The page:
Since its debut nearly ten years ago, podcasting has been an evolving yet unpredictable medium. What was once thought to be “the next big thing” in the entertainment and tech coupling became an afterthought just as quickly. Many at the time could not differentiate podcasting from standard terrestrial radio, which resulted in an eventual slump that would be difficult for podcasting to grasp itself out of for the next coming years.
But we know that podcasting didn’t completely die. In fact, podcasting today resonates with audiences stronger than ever. So what happened?
Through more discerning media habits, consumers have made it abundantly clear they want absolute control over their content and refuse to be hand-fed media that doesn't whet their appetite. This trend has emerged most prominently with the growth of services like Netflix and Hulu outpacing even that of traditional cable outlets.
This same trend in digital media and content consumption has done wonders for resurrecting the podcasting medium. Being given the option to search and digest media on demand (literally), consumers have a specific idea of what they're looking for when choosing media options. The current podcasting landscape provides the necessary amount of differentiation to make it appeal to virtually everyone.
Early podcasts like the Dawn & Drew show, which included the tagline, “two ex-gutter punks fall in love, buy a retired farm in Wisconsin and tell the world their dirty secrets”, may have sounded a bit too obscure some years ago, but with online advancement encouraging constant creation, the flow of information, and a one-on-one connection with anyone in the world, the internet now seems to feed off of these niche communities (reddit, anyone?). Podcasters make themselves available to their audiences, and the medium today perfectly complements what consumers are looking for. Shows like Dawn & Drew have paved the way for independent broadcasters with unique points of view to express themselves. And people are listening.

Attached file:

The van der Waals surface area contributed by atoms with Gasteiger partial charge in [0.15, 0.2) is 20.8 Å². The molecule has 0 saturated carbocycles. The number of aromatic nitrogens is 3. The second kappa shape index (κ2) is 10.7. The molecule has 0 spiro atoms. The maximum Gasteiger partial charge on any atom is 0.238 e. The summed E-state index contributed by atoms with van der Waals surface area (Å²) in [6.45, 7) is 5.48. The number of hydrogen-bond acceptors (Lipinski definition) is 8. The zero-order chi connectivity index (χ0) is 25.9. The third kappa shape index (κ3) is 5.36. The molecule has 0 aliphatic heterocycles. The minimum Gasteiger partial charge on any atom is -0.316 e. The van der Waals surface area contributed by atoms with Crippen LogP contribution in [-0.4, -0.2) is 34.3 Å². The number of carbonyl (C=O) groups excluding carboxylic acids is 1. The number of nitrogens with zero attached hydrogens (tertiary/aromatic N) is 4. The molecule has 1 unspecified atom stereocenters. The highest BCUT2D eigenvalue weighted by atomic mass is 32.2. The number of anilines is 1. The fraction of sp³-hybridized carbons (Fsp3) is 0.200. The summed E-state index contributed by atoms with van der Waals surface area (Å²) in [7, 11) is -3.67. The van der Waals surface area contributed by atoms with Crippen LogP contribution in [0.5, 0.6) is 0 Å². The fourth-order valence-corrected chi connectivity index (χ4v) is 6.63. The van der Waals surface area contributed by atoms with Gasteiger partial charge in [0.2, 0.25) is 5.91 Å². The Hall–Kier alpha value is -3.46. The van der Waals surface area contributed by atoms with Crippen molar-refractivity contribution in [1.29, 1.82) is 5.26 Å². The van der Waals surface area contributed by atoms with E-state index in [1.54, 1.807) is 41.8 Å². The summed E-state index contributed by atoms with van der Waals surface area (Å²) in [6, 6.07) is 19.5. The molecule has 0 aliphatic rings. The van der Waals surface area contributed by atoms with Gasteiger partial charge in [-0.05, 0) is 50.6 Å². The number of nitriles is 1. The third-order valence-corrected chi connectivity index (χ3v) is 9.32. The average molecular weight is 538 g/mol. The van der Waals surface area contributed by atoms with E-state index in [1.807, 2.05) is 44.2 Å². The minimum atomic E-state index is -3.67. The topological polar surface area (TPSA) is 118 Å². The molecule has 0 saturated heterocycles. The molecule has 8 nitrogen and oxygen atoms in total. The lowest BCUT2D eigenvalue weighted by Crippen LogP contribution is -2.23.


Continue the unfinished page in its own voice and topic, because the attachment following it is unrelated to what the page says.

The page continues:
The relevant question now is: what will podcasting look like in 5 years? Or even 10? Will it still be an all-inclusive breeding ground of creativity where anyone with a mic and passion can find their people?
To be certain, podcasting has always had one major advantage that makes it such a special and unique media outlet, which may also be its biggest strength in the years ahead: the niche market. That is, if podcasting can maintain its personality and continue to serve the niche audiences that mainstream media cannot, then the future is bright for all podcasters, both amateur and professional.
As people decide that they want to feel more in control of the content they consume, traditional media will have to adjust or continue to lose its share in the market. This is one of many features that make podcasting so special, and one that is in danger of being lost as large media companies begin to scan their eyes on the podcast territory. That being said, the majority of podcasters still are people who are not professionals and make podcasting a hobby because they’re passionate about a particular subject and want to connect with a like-minded group of people.
However, there’s a roadblock for these indie podcasters that just won't seem to nudge, and that's the challenge of discovery, which seems to be the greatest looming factor. As Patrick Beja explains, “Discoverability is almost impossible for podcasts, which is why iTunes is still the main way people find new shows to listen to. Everybody is trying to solve that problem, but those who'll manage to do that will be important in the market.”
This is why its important that podcasters themselves, and their hosting companies such as Podomatic, continue to work on the discovery problem while preserving podcasting’s long tail approach. If the only way to find great content is through popularity driven charts, then only the most popular podcasts will thrive. If there's a way to make it easier for a person to come across that special podcast that speaks to their most personal interests, then the podcasting industry will continue to grow.
The importance of maintaining podcasting's guerrilla media appeal cannot be understated as the medium becomes more assimilated into the mainstream. While it’s a giant leap forward that companies such as NPR have started to embrace podcasting, the format, its health, and its future will depend on independent content creators and the creation of a discovery tool that can help users and podcasters share their messages in a more effective way.
For all of the dreamers, DJs, movie buffs, gamers, comedians, writers, poets and opinionated pundits of the world, we leave you with this message; don’t stop creating and sharing yourself and your passions with the world through podcasting. You’re more important to this movement than you can imagine.